By Gabrielle Tétrault-Farber
GENEVA (Reuters) – Iranian chess referee Shohreh Bayat says a gesture of solidarity with female compatriots at a tournament in Iceland has caused a feud with the game’s global body and seen her kicked off a commission.
Bayat wore a “Women, Life, Freedom” T-shirt at a prestigious tournament in October, soon after protests began in Iran over the death of 22-year-old Mahsa Amini while in custody for breaking strict Islamic dress code.
“I don’t think it’s normal to stay quiet about this,” Bayat, 35, told Reuters in a video interview. She is among a string of sports figures to clash with authorities over the hijab policy and express solidarity with anti-government demonstrators.
“This is a big human rights matter. I think if we stay quiet about these things, we cannot forgive ourselves,” she added.
Bayat, who was also accused by Iran of violating hijab practice at a tournament in 2020, said the International Chess Federation (FIDE) had removed her from its arbiters’ commission after she angered its President Arkady Dvorkovich.
The Iranian said Dvorkovich asked her to change her attire in Iceland, after another chess official had raised the issue. She reappeared at the tournament in a yellow suit and blue blouse: the colours of the Ukrainian flag.
FIDE confirmed Dvorkovich had requested she not wear the shirt about women’s rights. The federation said it respected Bayat’s political activities but that she “disregarded direct instructions given to her to stop wearing slogans or mottos.”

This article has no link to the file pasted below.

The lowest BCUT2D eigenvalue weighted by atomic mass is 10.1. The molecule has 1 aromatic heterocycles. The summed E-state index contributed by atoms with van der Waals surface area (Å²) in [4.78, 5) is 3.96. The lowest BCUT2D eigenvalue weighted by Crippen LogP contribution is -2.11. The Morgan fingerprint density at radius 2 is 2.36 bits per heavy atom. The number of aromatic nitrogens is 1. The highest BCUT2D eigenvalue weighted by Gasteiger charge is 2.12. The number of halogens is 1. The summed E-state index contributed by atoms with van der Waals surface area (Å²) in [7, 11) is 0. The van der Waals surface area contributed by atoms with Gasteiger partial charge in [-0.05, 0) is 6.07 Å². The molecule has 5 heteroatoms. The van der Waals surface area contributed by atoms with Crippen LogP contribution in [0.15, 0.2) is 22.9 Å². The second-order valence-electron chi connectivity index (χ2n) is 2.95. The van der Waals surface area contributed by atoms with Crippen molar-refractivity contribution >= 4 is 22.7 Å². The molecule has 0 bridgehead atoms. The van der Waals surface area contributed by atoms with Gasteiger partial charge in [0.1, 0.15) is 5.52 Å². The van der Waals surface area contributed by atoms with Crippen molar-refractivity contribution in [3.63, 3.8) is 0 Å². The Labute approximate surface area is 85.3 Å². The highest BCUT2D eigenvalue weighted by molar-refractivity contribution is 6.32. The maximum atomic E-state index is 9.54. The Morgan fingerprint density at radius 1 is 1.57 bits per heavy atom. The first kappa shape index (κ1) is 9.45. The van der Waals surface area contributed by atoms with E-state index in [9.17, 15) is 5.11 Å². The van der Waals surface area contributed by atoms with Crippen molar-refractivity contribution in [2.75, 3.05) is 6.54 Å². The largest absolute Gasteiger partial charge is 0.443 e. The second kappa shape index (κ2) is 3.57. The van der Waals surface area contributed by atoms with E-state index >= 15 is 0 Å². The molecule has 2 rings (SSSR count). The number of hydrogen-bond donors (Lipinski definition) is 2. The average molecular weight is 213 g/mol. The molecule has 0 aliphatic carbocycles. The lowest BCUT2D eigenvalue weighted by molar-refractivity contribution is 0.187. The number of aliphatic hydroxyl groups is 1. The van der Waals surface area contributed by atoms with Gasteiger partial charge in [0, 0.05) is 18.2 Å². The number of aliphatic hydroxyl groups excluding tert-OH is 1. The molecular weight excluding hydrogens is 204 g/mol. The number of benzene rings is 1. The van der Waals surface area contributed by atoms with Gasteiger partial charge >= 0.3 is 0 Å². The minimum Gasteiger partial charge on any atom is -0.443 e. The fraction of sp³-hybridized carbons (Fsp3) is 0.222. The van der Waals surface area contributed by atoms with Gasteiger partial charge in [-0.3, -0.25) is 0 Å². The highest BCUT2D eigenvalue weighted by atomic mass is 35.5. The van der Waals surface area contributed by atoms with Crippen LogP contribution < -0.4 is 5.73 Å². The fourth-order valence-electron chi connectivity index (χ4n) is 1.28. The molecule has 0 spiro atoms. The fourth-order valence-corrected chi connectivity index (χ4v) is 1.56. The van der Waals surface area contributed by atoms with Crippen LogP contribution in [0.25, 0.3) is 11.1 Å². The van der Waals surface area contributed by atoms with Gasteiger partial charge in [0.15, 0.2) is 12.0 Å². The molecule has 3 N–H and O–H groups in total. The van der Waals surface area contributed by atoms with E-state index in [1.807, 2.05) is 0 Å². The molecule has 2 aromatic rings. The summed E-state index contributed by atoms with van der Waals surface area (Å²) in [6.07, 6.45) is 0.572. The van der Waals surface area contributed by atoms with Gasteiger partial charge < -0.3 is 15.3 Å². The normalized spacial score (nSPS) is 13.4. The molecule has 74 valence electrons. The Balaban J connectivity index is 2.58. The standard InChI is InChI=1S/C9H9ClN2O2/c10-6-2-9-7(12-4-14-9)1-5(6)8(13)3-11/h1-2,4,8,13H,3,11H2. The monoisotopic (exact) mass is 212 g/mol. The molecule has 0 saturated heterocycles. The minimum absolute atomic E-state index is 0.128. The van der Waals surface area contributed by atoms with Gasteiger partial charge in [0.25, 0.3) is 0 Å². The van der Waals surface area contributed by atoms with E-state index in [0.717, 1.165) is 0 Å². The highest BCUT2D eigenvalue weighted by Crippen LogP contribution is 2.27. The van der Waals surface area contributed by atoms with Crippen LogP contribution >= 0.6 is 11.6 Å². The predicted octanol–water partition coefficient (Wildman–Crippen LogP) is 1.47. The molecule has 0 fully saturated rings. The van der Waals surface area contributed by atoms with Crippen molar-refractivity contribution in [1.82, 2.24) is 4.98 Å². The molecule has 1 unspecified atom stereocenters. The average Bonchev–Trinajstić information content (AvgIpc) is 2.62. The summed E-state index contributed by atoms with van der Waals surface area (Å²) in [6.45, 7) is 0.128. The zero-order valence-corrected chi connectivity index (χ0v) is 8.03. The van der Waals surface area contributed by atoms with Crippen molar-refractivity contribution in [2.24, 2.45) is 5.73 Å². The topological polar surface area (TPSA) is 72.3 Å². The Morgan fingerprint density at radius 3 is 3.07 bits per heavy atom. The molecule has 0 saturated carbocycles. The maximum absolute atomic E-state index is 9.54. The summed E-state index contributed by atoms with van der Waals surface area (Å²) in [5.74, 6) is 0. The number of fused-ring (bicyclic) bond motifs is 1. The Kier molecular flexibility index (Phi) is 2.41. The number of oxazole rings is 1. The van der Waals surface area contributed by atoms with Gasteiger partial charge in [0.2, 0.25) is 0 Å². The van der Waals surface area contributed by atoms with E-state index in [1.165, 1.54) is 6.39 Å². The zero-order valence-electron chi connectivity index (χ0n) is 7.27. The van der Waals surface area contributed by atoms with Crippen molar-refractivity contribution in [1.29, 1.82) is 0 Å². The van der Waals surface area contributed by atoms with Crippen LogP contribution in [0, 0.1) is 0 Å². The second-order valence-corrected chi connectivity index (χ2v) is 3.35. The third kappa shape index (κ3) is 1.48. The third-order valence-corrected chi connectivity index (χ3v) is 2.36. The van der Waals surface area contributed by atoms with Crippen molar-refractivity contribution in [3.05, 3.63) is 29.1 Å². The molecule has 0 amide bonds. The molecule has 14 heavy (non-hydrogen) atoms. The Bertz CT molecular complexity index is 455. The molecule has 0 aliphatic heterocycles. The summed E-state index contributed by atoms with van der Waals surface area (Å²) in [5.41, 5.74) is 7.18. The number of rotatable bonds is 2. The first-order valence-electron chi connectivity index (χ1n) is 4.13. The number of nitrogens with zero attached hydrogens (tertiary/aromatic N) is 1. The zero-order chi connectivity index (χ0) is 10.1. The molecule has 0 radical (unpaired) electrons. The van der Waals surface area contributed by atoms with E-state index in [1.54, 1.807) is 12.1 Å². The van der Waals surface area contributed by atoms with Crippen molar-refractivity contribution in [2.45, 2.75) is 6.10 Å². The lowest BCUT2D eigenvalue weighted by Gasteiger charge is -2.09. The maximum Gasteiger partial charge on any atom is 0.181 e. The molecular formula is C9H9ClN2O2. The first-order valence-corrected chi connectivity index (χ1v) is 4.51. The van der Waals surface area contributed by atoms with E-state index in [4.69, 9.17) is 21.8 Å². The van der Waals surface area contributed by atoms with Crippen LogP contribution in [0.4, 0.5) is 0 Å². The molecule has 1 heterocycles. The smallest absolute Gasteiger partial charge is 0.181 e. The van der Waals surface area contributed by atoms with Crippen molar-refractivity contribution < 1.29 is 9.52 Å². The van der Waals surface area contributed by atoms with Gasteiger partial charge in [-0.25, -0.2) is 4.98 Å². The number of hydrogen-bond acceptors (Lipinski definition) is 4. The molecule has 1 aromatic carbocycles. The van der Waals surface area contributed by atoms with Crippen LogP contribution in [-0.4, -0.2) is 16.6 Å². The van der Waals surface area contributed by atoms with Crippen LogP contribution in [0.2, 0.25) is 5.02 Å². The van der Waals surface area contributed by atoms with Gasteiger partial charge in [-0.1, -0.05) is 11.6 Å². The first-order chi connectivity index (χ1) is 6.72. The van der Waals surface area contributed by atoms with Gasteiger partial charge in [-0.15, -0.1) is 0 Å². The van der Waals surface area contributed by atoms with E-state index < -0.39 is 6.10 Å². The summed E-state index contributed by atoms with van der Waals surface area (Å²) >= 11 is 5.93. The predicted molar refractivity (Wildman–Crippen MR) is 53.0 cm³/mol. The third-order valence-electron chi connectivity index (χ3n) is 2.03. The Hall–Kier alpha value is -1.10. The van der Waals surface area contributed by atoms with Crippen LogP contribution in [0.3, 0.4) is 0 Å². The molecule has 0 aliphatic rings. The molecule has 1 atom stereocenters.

“No matter how noble or uncontroversial the cause is, doing activism from that role is inappropriate and unprofessional,” it said in a statement to Reuters.
Tehran casts the protesters as pawns of a Western-led push to overthrow the government.
Bayat accused Dvorkovich, a Russian deputy prime minister from 2012 to 2018, of succumbing to geopolitics.
“Iran and Russia are very united in the war against Ukraine,” she said. “When I was told by Dvorkovich to take off my T-shirt, that was the reason probably.
“My T-shirt was not political at all … It’s one of the most beautiful women’s rights messages in the world.”
According to a message seen by Reuters, a senior FIDE official told Bayat she had been removed from the commission because Dvorkovich was “furious” with her.
Dvorkovich did not respond to a request for comment.
FIDE said it had not discussed any disciplinary action against Bayat and values her as an arbiter.
Bayat lives in London, fearing for her safety after photos of her at the 2020 tournament in Russia brought criticism in Iranian state media.
Bayat said at the time that she does not agree with the hijab, but that she had been wearing a headscarf during the championship’s first matches, although it had been loose and was not visible from some angles in photographs.
Since Iran’s Islamic Revolution, all women are required to wear a hijab in public, including sportswomen abroad. Women who break the dress code can be publicly berated, fined or arrested.
Bayat was awarded the International Women of Courage Award by the United States in 2021 and has since used her platform to advocate for Iranian women.
“When I can, when there is an opportunity, I have to raise the voice of Iranian people,” she said.
(Reporting by Gabrielle Tétrault-Farber; Editing by Andrew Cawthorne)